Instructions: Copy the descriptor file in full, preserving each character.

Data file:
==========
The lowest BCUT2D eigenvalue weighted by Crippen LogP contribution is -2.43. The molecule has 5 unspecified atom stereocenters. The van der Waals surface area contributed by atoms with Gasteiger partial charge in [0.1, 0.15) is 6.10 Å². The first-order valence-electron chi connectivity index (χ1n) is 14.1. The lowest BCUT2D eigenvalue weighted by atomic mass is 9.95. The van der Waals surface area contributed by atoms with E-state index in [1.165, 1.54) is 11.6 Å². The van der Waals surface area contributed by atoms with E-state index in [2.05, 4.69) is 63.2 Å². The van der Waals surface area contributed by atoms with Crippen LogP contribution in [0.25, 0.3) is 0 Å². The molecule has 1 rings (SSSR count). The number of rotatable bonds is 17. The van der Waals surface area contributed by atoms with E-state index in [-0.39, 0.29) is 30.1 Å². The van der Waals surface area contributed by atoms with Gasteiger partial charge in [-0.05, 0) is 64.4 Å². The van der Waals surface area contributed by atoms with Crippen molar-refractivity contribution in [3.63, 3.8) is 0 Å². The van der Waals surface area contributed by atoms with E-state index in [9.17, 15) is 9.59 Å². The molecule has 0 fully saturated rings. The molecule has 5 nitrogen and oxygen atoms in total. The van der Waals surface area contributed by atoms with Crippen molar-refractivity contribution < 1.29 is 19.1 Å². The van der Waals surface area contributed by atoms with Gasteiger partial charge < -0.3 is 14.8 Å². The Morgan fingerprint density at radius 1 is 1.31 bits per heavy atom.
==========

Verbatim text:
The lowest BCUT2D eigenvalue weighted by Crippen LogP contribution is -2.43. The molecule has 5 unspecified atom stereocenters. The van der Waals surface area contributed by atoms with Gasteiger partial charge in [0.1, 0.15) is 6.10 Å². The first-order valence-electron chi connectivity index (χ1n) is 14.1. The lowest BCUT2D eigenvalue weighted by atomic mass is 9.95. The van der Waals surface area contributed by atoms with E-state index in [1.165, 1.54) is 11.6 Å². The van der Waals surface area contributed by atoms with E-state index in [2.05, 4.69) is 63.2 Å². The van der Waals surface area contributed by atoms with Crippen LogP contribution in [0.25, 0.3) is 0 Å². The molecule has 1 rings (SSSR count). The number of rotatable bonds is 17. The van der Waals surface area contributed by atoms with E-state index in [-0.39, 0.29) is 30.1 Å². The van der Waals surface area contributed by atoms with Gasteiger partial charge in [-0.05, 0) is 64.4 Å². The van der Waals surface area contributed by atoms with Crippen molar-refractivity contribution in [3.63, 3.8) is 0 Å². The van der Waals surface area contributed by atoms with E-state index in [9.17, 15) is 9.59 Å². The molecule has 0 fully saturated rings. The molecule has 5 nitrogen and oxygen atoms in total. The van der Waals surface area contributed by atoms with Crippen molar-refractivity contribution < 1.29 is 19.1 Å². The van der Waals surface area contributed by atoms with Gasteiger partial charge < -0.3 is 14.8 Å². The Morgan fingerprint density at radius 1 is 1.31 bits per heavy atom.